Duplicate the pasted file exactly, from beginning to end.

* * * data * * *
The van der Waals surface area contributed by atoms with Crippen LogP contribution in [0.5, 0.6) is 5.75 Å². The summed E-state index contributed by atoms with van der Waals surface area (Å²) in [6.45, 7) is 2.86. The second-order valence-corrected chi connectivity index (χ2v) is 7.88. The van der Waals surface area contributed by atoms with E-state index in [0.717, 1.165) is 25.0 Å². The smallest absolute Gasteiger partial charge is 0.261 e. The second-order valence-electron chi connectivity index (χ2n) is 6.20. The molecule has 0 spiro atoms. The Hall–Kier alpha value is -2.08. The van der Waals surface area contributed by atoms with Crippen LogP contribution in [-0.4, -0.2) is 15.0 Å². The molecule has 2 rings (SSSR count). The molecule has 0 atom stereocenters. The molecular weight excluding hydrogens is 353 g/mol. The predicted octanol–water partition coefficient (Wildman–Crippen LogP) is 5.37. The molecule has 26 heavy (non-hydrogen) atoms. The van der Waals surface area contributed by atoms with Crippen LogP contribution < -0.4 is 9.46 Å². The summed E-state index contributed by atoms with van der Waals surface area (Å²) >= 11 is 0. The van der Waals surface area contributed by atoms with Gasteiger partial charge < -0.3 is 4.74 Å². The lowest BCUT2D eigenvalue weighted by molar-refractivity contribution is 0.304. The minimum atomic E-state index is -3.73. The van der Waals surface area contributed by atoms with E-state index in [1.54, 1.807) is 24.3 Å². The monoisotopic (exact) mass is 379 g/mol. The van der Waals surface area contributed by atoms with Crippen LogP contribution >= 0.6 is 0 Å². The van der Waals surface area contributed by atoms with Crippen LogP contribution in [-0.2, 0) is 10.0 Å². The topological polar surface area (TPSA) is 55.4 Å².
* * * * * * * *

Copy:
The van der Waals surface area contributed by atoms with Crippen LogP contribution in [0.5, 0.6) is 5.75 Å². The summed E-state index contributed by atoms with van der Waals surface area (Å²) in [6.45, 7) is 2.86. The second-order valence-corrected chi connectivity index (χ2v) is 7.88. The van der Waals surface area contributed by atoms with E-state index in [0.717, 1.165) is 25.0 Å². The smallest absolute Gasteiger partial charge is 0.261 e. The second-order valence-electron chi connectivity index (χ2n) is 6.20. The molecule has 0 spiro atoms. The Hall–Kier alpha value is -2.08. The van der Waals surface area contributed by atoms with Crippen LogP contribution in [-0.4, -0.2) is 15.0 Å². The molecule has 2 rings (SSSR count). The molecule has 0 atom stereocenters. The molecular weight excluding hydrogens is 353 g/mol. The predicted octanol–water partition coefficient (Wildman–Crippen LogP) is 5.37. The molecule has 26 heavy (non-hydrogen) atoms. The van der Waals surface area contributed by atoms with Crippen LogP contribution < -0.4 is 9.46 Å². The summed E-state index contributed by atoms with van der Waals surface area (Å²) >= 11 is 0. The van der Waals surface area contributed by atoms with Gasteiger partial charge < -0.3 is 4.74 Å². The lowest BCUT2D eigenvalue weighted by molar-refractivity contribution is 0.304. The minimum atomic E-state index is -3.73. The van der Waals surface area contributed by atoms with E-state index in [1.54, 1.807) is 24.3 Å². The monoisotopic (exact) mass is 379 g/mol. The van der Waals surface area contributed by atoms with Crippen LogP contribution >= 0.6 is 0 Å². The van der Waals surface area contributed by atoms with Crippen LogP contribution in [-0.2, 0) is 10.0 Å². The topological polar surface area (TPSA) is 55.4 Å².